Reading Magna Carta
Bill Long 1/14/05
Six "Approaches" to the Great Charter
One of the truisms of historical research is that when you read a document from the past, you read it through the lens of a tradition of interpretation--of which you probably are not even aware. The most obvious case of this is when people pick up the Bible and begin to read it. Even the very Bible that you pick up (whether it is, say, the Jerusalem Bible or the New Revised Standard), tells me something about you or at least the people you have listened to in approaching your study of the Bible. In addition, there are Protestant and Catholic traditions of interpretation and, within the latter, especially, dozens of sub traditions.
Thus it should come as little surprise that when we pick up Magna Carta to study we are indebted to traditions of interpretation that will color our approach to it. The purpose of this and the next essay is to describe briefly six of those interpretive traditions, and then comment upon them.
1. The World of Edward III
Though MC was issued in 1215, definitively reissued in 1225 and confirmed as the "1st statute" in the Statutes of the Realm in 1297 under Edward I, it received its first "interpretation" through a series of six statutes enacted during the days of Edward III (1327-1377). I have listed some of these in another essay. Edward exacted considerable sums from his subjects to fight foreign wars (a common theme in English history), and the Parliament then passed several laws from 1331-1368 referring to MC to limit the powers of the King. Thus, MC was recognized two centuries after its issuance as a powerful tool to check monarchs.
2. Coke and the 17th Century
MC semed to decline in importance during the instability of the 15th century and the powerful reign of the Tudors in the 16th century, but it assumed a foundational role in the Five Knights Case (1627) and Petition of Right (1628). Coke's approach to MC was that it contained the "fundamental" liberties of Englishmen, and that the rights sought in 1628 (no arrest without charges; no denial of habeas corpus without certified charges) were in fact present in MC. As MC scholar J.C. Holt says, "The Charter was used as a yardstick of legality against which new measures could be assessed (Magna Carta, 2d ed., 14)." Thus, Coke was not interested in what we would today call dispassionate historical research; he was looking for ancient justification or support for desired results in the present. And, he had no difficulty in expanding he meaning of a clause in MC to fit the need of the present (for example, by extending the meaning of "liberties" in MC to be tantamount to "individual liberty" in the 17th century--an idea that was surely foreign to a 13th century feudal world).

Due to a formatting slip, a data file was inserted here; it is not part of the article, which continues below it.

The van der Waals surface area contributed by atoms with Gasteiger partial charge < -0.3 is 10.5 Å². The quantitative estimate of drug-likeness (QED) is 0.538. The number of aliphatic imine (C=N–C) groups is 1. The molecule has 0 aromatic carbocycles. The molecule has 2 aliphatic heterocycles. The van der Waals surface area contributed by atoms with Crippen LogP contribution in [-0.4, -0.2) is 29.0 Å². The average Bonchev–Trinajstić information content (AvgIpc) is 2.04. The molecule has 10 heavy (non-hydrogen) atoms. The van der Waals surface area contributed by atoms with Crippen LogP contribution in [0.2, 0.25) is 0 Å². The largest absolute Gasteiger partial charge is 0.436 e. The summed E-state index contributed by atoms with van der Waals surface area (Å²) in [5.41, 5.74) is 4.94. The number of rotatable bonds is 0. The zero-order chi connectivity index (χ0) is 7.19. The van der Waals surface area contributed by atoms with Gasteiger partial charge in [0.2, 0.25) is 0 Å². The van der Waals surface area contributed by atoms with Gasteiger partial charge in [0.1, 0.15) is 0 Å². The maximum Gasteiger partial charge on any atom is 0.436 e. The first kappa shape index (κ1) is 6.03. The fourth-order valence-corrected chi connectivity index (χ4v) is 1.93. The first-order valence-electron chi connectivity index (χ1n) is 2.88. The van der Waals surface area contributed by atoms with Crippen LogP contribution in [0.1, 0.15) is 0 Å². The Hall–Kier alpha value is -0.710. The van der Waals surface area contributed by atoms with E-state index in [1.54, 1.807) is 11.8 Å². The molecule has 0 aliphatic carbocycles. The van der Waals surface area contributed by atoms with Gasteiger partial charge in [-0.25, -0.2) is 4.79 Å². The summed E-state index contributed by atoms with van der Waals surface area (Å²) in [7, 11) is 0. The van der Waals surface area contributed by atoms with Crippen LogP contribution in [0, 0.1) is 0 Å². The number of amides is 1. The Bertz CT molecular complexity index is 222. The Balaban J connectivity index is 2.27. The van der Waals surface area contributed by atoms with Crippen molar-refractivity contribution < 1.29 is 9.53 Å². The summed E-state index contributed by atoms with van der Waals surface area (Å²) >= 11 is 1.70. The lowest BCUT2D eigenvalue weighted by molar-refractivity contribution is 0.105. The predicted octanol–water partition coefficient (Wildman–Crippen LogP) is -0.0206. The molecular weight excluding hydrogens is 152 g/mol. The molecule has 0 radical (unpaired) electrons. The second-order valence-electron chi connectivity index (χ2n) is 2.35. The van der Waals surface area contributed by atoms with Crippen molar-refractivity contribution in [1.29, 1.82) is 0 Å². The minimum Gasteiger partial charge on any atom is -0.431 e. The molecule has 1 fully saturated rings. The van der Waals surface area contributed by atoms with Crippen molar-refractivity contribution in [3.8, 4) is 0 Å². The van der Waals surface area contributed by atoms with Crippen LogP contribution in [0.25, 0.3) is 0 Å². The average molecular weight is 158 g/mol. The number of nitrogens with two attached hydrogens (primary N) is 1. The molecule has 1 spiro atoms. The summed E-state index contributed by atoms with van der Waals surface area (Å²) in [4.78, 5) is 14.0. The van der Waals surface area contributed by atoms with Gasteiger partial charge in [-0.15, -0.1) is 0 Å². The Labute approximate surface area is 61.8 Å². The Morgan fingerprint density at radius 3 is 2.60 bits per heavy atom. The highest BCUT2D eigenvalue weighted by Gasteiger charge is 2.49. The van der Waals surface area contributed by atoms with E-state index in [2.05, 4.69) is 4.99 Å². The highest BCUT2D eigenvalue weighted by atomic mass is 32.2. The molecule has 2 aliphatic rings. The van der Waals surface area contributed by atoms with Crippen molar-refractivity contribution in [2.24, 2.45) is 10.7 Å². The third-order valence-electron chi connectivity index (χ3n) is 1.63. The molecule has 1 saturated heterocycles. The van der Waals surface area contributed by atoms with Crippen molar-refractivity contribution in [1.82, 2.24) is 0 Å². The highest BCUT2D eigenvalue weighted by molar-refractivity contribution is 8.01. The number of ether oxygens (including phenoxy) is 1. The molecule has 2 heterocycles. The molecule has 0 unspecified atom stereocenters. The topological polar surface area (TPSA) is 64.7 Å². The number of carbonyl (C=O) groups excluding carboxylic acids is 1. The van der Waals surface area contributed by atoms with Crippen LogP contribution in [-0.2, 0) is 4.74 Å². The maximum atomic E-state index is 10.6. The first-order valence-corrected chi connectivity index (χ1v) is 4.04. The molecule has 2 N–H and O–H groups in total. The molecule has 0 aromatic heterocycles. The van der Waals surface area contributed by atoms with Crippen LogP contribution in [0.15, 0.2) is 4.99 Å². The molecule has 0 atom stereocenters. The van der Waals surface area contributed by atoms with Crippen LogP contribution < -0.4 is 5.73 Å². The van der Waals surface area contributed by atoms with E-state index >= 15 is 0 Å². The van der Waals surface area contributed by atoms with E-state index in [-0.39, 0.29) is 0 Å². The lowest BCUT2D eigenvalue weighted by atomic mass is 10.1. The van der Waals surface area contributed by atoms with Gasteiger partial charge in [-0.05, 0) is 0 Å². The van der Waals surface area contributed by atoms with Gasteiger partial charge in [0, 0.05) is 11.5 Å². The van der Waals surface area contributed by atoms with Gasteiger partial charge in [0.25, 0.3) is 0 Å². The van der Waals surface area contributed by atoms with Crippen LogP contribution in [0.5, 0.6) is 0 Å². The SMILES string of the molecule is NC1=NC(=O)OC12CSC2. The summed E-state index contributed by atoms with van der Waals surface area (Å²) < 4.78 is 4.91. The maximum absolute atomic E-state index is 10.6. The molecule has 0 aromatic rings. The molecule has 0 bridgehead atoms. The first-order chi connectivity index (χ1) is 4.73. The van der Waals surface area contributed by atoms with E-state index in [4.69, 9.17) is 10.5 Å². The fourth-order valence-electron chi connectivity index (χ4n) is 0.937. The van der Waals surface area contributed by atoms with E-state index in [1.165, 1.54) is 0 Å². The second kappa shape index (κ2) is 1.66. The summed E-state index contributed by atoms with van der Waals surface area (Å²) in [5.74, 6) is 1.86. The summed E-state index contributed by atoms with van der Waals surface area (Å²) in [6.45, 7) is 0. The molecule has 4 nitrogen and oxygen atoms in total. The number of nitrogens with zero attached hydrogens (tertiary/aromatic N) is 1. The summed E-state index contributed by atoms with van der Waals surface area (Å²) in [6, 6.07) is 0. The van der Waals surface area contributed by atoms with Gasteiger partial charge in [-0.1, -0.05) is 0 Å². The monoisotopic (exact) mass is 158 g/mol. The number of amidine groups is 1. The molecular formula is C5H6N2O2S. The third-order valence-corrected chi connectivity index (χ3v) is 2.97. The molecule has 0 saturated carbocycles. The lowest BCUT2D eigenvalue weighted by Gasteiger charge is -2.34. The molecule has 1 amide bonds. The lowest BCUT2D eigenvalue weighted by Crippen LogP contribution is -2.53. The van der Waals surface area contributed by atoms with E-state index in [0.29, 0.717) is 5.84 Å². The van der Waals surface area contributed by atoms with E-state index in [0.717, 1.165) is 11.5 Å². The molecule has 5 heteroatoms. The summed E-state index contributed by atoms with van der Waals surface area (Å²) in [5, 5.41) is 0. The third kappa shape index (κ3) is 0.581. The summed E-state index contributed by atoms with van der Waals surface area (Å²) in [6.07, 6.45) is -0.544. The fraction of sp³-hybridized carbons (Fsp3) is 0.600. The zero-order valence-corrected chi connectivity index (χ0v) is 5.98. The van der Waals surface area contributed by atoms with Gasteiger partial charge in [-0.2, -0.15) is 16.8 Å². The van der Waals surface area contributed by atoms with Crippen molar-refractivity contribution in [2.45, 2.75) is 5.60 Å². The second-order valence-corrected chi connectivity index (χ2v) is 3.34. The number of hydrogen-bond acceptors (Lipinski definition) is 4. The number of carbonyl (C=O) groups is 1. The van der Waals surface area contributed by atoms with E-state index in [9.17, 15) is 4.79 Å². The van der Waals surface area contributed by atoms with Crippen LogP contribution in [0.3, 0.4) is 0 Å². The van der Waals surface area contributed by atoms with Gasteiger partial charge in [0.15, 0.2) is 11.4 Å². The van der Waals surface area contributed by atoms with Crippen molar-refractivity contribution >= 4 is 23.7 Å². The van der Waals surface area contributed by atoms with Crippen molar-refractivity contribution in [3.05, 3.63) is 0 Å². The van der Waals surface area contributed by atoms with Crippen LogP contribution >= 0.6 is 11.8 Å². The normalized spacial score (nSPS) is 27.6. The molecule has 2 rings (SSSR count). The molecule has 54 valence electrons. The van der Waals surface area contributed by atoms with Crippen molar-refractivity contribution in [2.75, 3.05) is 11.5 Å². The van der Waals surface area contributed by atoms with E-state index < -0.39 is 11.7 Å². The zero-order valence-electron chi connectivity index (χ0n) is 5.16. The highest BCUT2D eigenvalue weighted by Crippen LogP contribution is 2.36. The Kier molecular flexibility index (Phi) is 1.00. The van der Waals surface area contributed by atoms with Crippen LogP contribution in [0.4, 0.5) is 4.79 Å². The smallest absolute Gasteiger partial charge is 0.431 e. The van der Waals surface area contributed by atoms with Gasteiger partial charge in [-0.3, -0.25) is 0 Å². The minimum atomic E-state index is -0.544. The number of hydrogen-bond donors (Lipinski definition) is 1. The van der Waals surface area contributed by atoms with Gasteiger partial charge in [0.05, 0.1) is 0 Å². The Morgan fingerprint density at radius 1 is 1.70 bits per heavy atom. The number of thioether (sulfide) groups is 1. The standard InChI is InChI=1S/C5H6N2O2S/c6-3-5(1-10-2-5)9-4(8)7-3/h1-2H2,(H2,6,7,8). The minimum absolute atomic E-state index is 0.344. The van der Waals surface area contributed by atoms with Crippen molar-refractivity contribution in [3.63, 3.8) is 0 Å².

3. The Natural Law Thinkers
Beginning with John Locke at the end of the 17th century and continuing until the French Enlightenment (late 18th century), a tradition of scholarship emphasized not so much the actual historical rootage of a concept as whether or not it comported with the "law of nature." Our most accessible example of this is the "nature and nature's God" phrase in the Declaration of Independence. Thus, scholars like Locke and Hobbes, who are still read rather avidly in political science classes today, quickly dismissed or ignored MC because of their interest in describing the contours of the law of nature. Since natural law was based on right reason (a concept going back to the Stoics in the 3rd cent. B.C.) rather than on historical precedent, MC became insignificant.
4. The Whig View of History
Beginning in the 19th century, however, with the development of the modern discipline of history, new emphasis was placed on "original documents" and the attempt to locate them in their original context. However, as Herbert Butterfield showed in his great essay on this theme in 1931, in Britain a tradition of historiography grew up that sought to justify the present by the past by seeking to find justification for today's action in yesterday's text. This differed from what Coke wanted in that the "Whig Interpreters" would be most concerned with showing the "principles of development" of the law from "simple beginnings" to "complex present." Thus, the Whig Interpretation of History is an evolutionary approach to the past which seeks not simply to "explain" how we got here but to show that everything now is as it should be. This approach to history was also tied to certain "theological historians" of the 19th century, who would argue that God's designs in building His Kingdom on earth were perfectly fulfilled in (Victorian) England.
The next essay will describe two more recent theories and comment upon them.
Copyright © 2004-2008 William R.Long